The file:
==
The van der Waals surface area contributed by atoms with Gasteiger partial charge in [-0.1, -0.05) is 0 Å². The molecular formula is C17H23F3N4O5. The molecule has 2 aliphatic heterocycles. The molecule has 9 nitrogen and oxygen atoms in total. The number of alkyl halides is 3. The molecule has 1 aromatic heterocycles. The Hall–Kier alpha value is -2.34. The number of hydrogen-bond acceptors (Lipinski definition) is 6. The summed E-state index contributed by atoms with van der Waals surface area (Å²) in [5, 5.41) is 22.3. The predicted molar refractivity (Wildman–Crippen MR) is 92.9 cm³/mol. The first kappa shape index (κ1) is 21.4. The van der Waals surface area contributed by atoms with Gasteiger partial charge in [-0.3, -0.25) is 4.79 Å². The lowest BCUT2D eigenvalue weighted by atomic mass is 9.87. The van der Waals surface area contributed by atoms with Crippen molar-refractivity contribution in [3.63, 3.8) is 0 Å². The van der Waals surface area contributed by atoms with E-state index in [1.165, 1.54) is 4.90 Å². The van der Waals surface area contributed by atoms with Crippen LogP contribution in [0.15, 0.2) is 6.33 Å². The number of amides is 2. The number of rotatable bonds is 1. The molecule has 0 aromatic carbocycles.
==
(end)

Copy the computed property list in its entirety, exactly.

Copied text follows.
The van der Waals surface area contributed by atoms with Gasteiger partial charge in [-0.1, -0.05) is 0 Å². The molecular formula is C17H23F3N4O5. The molecule has 2 aliphatic heterocycles. The molecule has 9 nitrogen and oxygen atoms in total. The number of alkyl halides is 3. The molecule has 1 aromatic heterocycles. The Hall–Kier alpha value is -2.34. The number of hydrogen-bond acceptors (Lipinski definition) is 6. The summed E-state index contributed by atoms with van der Waals surface area (Å²) in [5, 5.41) is 22.3. The predicted molar refractivity (Wildman–Crippen MR) is 92.9 cm³/mol. The first kappa shape index (κ1) is 21.4. The van der Waals surface area contributed by atoms with Gasteiger partial charge in [-0.3, -0.25) is 4.79 Å². The lowest BCUT2D eigenvalue weighted by atomic mass is 9.87. The van der Waals surface area contributed by atoms with Crippen molar-refractivity contribution in [3.63, 3.8) is 0 Å². The van der Waals surface area contributed by atoms with E-state index in [1.165, 1.54) is 4.90 Å². The van der Waals surface area contributed by atoms with Crippen LogP contribution in [0.15, 0.2) is 6.33 Å². The number of amides is 2. The number of rotatable bonds is 1. The molecule has 0 aromatic carbocycles.